India says no to Saeed offer to be quizzed, wants him arrested
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Ahead of the National Investigation Agency (NIA) team planning to visit Pakistan in connection with 26/11 probe, Jamaat-ud-Dawa (JuD) chief Hafiz Saeed, alleged mastermind of the attack, has offered himself to be quizzed by the Indian officials. However, India has said that it cannot question Saeed unless the Pakistan government agrees.
Saeed made the statement in an interview to CNN, where he also denied his role in the attack. "I condemn this attack and innocent lives that have been lost. I don't support this attack or any violence of this kind, but you don't even seem to believe me; I've said it so many times," he told CNN.
Meanwhile, the Union Home Ministry has said that Saeed's questioning will have no legal value before the Indian court. "Saeed's questioning will not have any legal value. We have given a detailed dossier on Saeed and his role in Mumbai attack to Pakistan. They need to arrest and prosecute him for his role," said an MHA official.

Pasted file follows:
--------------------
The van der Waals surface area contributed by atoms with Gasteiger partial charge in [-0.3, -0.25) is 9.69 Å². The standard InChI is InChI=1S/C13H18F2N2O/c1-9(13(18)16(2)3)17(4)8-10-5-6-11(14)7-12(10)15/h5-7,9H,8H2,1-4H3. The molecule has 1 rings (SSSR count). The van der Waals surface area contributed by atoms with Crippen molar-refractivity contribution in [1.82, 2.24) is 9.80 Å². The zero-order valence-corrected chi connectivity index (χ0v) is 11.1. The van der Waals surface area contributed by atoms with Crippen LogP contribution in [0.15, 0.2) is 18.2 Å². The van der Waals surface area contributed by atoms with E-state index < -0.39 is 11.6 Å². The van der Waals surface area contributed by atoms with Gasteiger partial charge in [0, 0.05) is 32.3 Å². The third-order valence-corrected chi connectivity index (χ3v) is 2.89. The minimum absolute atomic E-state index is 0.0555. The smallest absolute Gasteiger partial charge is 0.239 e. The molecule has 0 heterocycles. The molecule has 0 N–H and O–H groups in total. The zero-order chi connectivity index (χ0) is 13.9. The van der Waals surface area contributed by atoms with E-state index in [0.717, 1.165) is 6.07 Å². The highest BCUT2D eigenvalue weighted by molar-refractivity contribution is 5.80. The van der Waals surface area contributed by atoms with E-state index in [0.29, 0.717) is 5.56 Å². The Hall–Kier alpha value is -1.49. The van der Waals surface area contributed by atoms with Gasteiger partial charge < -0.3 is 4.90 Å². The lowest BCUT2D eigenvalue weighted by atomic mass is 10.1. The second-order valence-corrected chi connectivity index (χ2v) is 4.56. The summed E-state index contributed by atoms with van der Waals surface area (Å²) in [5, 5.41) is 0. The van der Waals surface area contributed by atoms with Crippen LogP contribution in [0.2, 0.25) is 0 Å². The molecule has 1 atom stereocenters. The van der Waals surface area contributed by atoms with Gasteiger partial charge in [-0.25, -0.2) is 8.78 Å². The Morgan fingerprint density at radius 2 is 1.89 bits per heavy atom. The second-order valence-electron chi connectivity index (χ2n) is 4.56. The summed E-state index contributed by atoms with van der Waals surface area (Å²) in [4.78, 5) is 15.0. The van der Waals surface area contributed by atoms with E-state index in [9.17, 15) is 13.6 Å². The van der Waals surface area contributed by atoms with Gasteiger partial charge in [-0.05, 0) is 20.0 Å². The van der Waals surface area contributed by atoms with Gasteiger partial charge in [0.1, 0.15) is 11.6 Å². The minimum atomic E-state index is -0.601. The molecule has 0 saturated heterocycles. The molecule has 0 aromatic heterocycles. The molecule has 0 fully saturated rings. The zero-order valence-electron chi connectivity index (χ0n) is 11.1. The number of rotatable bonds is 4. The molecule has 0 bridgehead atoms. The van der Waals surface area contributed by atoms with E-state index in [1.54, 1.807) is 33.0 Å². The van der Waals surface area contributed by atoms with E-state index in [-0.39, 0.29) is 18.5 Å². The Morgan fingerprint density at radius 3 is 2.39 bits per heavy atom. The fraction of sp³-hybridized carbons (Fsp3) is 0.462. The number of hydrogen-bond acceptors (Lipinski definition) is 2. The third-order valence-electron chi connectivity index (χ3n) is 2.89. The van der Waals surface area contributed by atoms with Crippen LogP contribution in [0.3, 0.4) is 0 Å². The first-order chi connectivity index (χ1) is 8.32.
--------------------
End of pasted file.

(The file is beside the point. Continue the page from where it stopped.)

A senior NIA official said the agency has ample evidence against him and it has been shared with the US agencies. "He is roaming freely. The US has declared a bounty of $10million on his head. He knows that his questioning by Indian agencies without being in custody will have no value. If he is willing to be examined, Pakistan's Federal Investigating Agency should question him," the official said.
But unlike many countries, India and Pakistan do not have Mutual Legal Assistance Treaty (MLAT). Using MLAT, NIA has earlier questioned LeT operative David Coleman Headley while he was in the custody of FBI. However, the statement recorded had no value in the Indian court.
Later, a letter rogatory (LR) was sent by India to the US. The NIA has also filed a chargesheet against Saeed and eight others. The NIA says Saeed was the one who motivated David Coleman Headleywho carried out reconnaissance for the attacks.
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